By Stephen Gandel
July 16, 2013

FORTUNE — Goldman Sachs’s profits in the second quarter more than doubled from a year earlier to $1.9 billion, propelled by a surge in stock and bond offerings. Trading revenues were up as well from a year ago, but down from the first quarter, perhaps showing how the recent rise in interest rates prompted clients to retreat.

“Client risk appetite definitely fluctuated during the quarter,” Goldman’s CFO Harvey Schwartz told analysts and investors on a conference call about the bank’s earnings. “Our clients are assessing whether improvements in the U.S. economy will offset the slowdown elsewhere.”

Goldman itself appeared to be able to capitalize on the improving U.S. economy and the rising stock market. Fees from stock market underwriting and trading rose 55% and 25% from the same period a year ago. Bond market underwriting fees were also up 40%. And Goldman’s own equity investments, some of which are in private companies, generated an additional $500 million in gains in the quarter.

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In all, Goldman’s earnings translated to $3.70 per share. That was far better than the $2.82 analysts had expected the firm to earn. Revenue was up 30% from a year ago to $8.6 billion. And the big bottom-line jump happened even though Goldman (GS) appears to have decided to up the pay of its already richly rewarded employees. So far this year, Goldman has booked a compensation expense, which includes benefits and salaries as well as yet-to-actually-be-paid-out bonuses, of over $8 billion to pay 31,700 employees, equal to $252,366 each. That’s up from $226,006 in the first half of last year.

But Goldman’s bottom line also showed how volatile the business of Wall Street remains nearly five years after the financial crisis, and almost three years after Congress passed landmark financial reform that was supposed to limit the risks that the largest U.S. banks could take. Despite being up from a year ago, nearly all of Goldman’s businesses were down from the first three months of the year, when the company earned $4.29 a share.

That volatility, and the fear that¬†rising interest rates¬†will continue to temper investor activity and hamper deals, appeared to spook investors. Goldman’s shares, which had been up nearly 30% this year, closed down $2.76 to $160.24, following the firm’s morning earnings announcement.

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What’s more, a good portion of Goldman’s profits continue to come from the unit that invests the firm’s own money. Goldman says much of this so-called proprietary trading will still be allowed after the Volcker rule, which is supposed to limit risky trading at the big banks, and other Dodd-Frank reforms are fully implemented. But how much the final rules will curtail these profits is still in question. It also adds, as you would expect and regulators worry, to Goldman’s profit swings.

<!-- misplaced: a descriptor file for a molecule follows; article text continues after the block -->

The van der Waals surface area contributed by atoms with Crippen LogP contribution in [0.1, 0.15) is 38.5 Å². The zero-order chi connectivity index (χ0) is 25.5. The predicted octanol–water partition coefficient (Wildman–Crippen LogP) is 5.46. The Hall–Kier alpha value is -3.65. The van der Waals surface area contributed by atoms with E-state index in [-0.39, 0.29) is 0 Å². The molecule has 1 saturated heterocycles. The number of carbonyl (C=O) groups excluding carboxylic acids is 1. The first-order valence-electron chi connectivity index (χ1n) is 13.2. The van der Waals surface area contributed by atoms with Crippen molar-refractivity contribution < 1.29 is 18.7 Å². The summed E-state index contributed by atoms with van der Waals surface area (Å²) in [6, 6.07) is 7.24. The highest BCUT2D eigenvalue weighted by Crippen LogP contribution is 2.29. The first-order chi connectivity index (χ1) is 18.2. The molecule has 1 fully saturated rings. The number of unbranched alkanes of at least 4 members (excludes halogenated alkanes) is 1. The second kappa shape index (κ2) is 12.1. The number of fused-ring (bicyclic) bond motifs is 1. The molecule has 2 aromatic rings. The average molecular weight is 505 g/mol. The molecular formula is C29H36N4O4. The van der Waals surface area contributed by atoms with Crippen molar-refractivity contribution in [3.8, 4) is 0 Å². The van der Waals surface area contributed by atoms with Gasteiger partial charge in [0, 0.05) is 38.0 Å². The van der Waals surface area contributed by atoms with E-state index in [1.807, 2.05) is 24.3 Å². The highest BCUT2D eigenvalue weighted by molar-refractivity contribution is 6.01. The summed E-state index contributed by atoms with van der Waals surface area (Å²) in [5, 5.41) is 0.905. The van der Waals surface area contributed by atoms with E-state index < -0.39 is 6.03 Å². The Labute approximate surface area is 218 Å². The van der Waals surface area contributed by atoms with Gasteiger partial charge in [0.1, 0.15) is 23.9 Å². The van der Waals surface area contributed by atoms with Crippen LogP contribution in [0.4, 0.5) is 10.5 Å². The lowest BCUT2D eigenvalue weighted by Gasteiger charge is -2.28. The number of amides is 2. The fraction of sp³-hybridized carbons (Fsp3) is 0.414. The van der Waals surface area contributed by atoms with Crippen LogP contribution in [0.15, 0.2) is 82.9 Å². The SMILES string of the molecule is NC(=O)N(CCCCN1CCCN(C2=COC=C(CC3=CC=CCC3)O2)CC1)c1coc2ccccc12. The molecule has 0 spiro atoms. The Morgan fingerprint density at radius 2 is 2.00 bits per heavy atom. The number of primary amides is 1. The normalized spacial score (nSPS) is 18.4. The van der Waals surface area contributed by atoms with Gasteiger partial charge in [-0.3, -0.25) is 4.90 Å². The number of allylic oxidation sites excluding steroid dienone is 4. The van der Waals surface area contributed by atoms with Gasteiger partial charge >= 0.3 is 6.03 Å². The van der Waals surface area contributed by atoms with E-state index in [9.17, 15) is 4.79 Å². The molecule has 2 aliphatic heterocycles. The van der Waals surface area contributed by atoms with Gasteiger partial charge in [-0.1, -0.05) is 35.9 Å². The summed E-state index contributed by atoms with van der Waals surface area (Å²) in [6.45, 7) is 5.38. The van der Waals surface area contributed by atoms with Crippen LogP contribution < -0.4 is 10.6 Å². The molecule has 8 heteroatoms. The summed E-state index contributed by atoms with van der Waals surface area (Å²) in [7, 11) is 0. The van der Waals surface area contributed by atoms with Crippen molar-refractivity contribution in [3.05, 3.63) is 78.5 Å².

Revenue from prop trading fell by nearly a third in the second quarter from the first three months of the year to $1.4 billion. But that was up 590% from the $200 million Goldman made from the same business the second three months of 2012.

At the same time, Goldman’s second-quarter earnings also showed how the firm is trying to remake itself into more of a traditional bank. Goldman generated $658 million from lending and debt market transactions. That was nearly triple the $222 million the firm made in the same area a year ago. Goldman, however, declined to detail how much of those revenues were from collecting interest payments, and how much was from bond trading.

Indeed, Goldman’s tight-lipped culture came out in a conference call with investors following the earnings release, creating some contentious moments.

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A number of analysts asked Goldman’s CFO Schwartz about a recently proposed regulation that would require the nation’s largest banks to have available enough capital to cover at least a 5% drop in the bank’s overall assets. Banks with a large amount of deposits might have to hold capital equal to 6% of their assets. JPMorgan Chase (JPM), Citigroup (C), and Wells Fargo (WFC) have all given rough estimates about what their so-called leverage ratio would be. Some have estimated that Goldman would have to raise as much as $5 billion in order to meet the proposed capital rule.

Schwartz, though, declined to put a number on Goldman’s leverage ratio, only saying he was “comfortable” with what it is.

Credit Agricole analyst Mike Mayo, one of a number of analysts to bring up the new regulation, said, “Comfortable appears to be the word of the day. But what you are saying is trust us we’ll be there, and not disclosing a number that all of your peers have done. On a disclosure basis, you are behind your peers. Can you give us a number that you are above or below?”

“You are looking for shades of grey on comfortable,” Schwartz replied. “I would say pretty comfortable. I’m not trying to be flippant with you.”

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